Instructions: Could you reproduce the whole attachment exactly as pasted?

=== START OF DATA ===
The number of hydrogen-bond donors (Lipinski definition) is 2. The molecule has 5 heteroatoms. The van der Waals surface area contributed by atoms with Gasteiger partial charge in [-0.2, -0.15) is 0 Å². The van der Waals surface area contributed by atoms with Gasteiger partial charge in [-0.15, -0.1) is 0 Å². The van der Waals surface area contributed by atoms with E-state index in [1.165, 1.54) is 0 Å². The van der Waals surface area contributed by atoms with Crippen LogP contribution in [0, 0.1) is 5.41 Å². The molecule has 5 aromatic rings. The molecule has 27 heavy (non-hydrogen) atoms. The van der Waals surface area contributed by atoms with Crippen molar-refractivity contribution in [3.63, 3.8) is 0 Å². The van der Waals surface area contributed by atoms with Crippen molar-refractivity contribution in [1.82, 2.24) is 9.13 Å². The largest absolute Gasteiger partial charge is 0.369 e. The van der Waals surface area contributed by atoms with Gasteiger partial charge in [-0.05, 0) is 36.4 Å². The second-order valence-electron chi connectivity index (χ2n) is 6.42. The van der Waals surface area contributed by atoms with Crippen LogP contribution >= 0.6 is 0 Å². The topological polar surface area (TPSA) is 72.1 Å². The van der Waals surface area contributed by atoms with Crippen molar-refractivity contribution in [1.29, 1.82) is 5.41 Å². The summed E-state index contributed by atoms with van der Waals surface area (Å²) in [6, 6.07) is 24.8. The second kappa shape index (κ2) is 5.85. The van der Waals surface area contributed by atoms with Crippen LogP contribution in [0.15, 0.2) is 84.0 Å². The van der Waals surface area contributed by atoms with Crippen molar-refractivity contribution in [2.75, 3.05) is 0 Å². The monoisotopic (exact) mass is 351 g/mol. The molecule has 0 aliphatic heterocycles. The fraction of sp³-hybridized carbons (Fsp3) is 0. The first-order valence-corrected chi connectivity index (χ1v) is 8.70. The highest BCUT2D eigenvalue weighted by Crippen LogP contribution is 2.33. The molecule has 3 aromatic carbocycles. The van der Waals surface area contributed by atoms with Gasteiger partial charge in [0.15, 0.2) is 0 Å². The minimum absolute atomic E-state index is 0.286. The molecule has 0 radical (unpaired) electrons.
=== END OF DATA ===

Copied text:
The number of hydrogen-bond donors (Lipinski definition) is 2. The molecule has 5 heteroatoms. The van der Waals surface area contributed by atoms with Gasteiger partial charge in [-0.2, -0.15) is 0 Å². The van der Waals surface area contributed by atoms with Gasteiger partial charge in [-0.15, -0.1) is 0 Å². The van der Waals surface area contributed by atoms with E-state index in [1.165, 1.54) is 0 Å². The van der Waals surface area contributed by atoms with Crippen LogP contribution in [0, 0.1) is 5.41 Å². The molecule has 5 aromatic rings. The molecule has 27 heavy (non-hydrogen) atoms. The van der Waals surface area contributed by atoms with Crippen molar-refractivity contribution in [3.63, 3.8) is 0 Å². The van der Waals surface area contributed by atoms with Crippen molar-refractivity contribution in [1.82, 2.24) is 9.13 Å². The largest absolute Gasteiger partial charge is 0.369 e. The van der Waals surface area contributed by atoms with Gasteiger partial charge in [-0.05, 0) is 36.4 Å². The second-order valence-electron chi connectivity index (χ2n) is 6.42. The van der Waals surface area contributed by atoms with Crippen LogP contribution >= 0.6 is 0 Å². The topological polar surface area (TPSA) is 72.1 Å². The van der Waals surface area contributed by atoms with Crippen molar-refractivity contribution in [1.29, 1.82) is 5.41 Å². The summed E-state index contributed by atoms with van der Waals surface area (Å²) in [6, 6.07) is 24.8. The second kappa shape index (κ2) is 5.85. The van der Waals surface area contributed by atoms with Crippen LogP contribution in [0.15, 0.2) is 84.0 Å². The van der Waals surface area contributed by atoms with Crippen molar-refractivity contribution in [2.75, 3.05) is 0 Å². The monoisotopic (exact) mass is 351 g/mol. The molecule has 0 aliphatic heterocycles. The fraction of sp³-hybridized carbons (Fsp3) is 0. The first-order valence-corrected chi connectivity index (χ1v) is 8.70. The highest BCUT2D eigenvalue weighted by Crippen LogP contribution is 2.33. The molecule has 3 aromatic carbocycles. The van der Waals surface area contributed by atoms with Gasteiger partial charge in [0.15, 0.2) is 0 Å². The minimum absolute atomic E-state index is 0.286. The molecule has 0 radical (unpaired) electrons.